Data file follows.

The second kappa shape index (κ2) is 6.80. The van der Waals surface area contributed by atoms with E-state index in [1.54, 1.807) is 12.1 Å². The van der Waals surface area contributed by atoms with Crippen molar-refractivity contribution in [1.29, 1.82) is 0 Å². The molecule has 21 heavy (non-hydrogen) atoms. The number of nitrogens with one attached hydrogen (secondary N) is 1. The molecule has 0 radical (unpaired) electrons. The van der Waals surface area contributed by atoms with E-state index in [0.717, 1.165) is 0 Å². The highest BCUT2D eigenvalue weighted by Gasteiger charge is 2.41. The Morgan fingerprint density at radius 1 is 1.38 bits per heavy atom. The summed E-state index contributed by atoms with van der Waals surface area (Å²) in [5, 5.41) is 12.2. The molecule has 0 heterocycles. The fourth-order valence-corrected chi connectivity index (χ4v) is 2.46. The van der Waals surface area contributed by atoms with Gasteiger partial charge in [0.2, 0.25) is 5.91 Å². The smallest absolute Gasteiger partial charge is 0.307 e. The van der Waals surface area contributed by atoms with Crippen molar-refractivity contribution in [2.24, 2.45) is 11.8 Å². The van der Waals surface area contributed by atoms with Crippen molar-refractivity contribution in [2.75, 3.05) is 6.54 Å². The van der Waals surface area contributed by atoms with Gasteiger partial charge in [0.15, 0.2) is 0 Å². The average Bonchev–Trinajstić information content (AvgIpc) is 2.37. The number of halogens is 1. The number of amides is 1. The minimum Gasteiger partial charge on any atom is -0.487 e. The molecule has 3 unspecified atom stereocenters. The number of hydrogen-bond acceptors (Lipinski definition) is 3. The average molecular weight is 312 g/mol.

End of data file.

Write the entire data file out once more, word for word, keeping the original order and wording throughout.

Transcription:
The second kappa shape index (κ2) is 6.80. The van der Waals surface area contributed by atoms with E-state index in [1.54, 1.807) is 12.1 Å². The van der Waals surface area contributed by atoms with Crippen molar-refractivity contribution in [1.29, 1.82) is 0 Å². The molecule has 21 heavy (non-hydrogen) atoms. The number of nitrogens with one attached hydrogen (secondary N) is 1. The molecule has 0 radical (unpaired) electrons. The van der Waals surface area contributed by atoms with E-state index in [0.717, 1.165) is 0 Å². The highest BCUT2D eigenvalue weighted by Gasteiger charge is 2.41. The Morgan fingerprint density at radius 1 is 1.38 bits per heavy atom. The summed E-state index contributed by atoms with van der Waals surface area (Å²) in [5, 5.41) is 12.2. The molecule has 0 heterocycles. The fourth-order valence-corrected chi connectivity index (χ4v) is 2.46. The van der Waals surface area contributed by atoms with Gasteiger partial charge in [0.2, 0.25) is 5.91 Å². The smallest absolute Gasteiger partial charge is 0.307 e. The van der Waals surface area contributed by atoms with Crippen molar-refractivity contribution in [2.24, 2.45) is 11.8 Å². The van der Waals surface area contributed by atoms with Crippen molar-refractivity contribution in [2.75, 3.05) is 6.54 Å². The van der Waals surface area contributed by atoms with Gasteiger partial charge in [0.15, 0.2) is 0 Å². The average Bonchev–Trinajstić information content (AvgIpc) is 2.37. The number of halogens is 1. The number of amides is 1. The minimum Gasteiger partial charge on any atom is -0.487 e. The molecule has 3 unspecified atom stereocenters. The number of hydrogen-bond acceptors (Lipinski definition) is 3. The average molecular weight is 312 g/mol.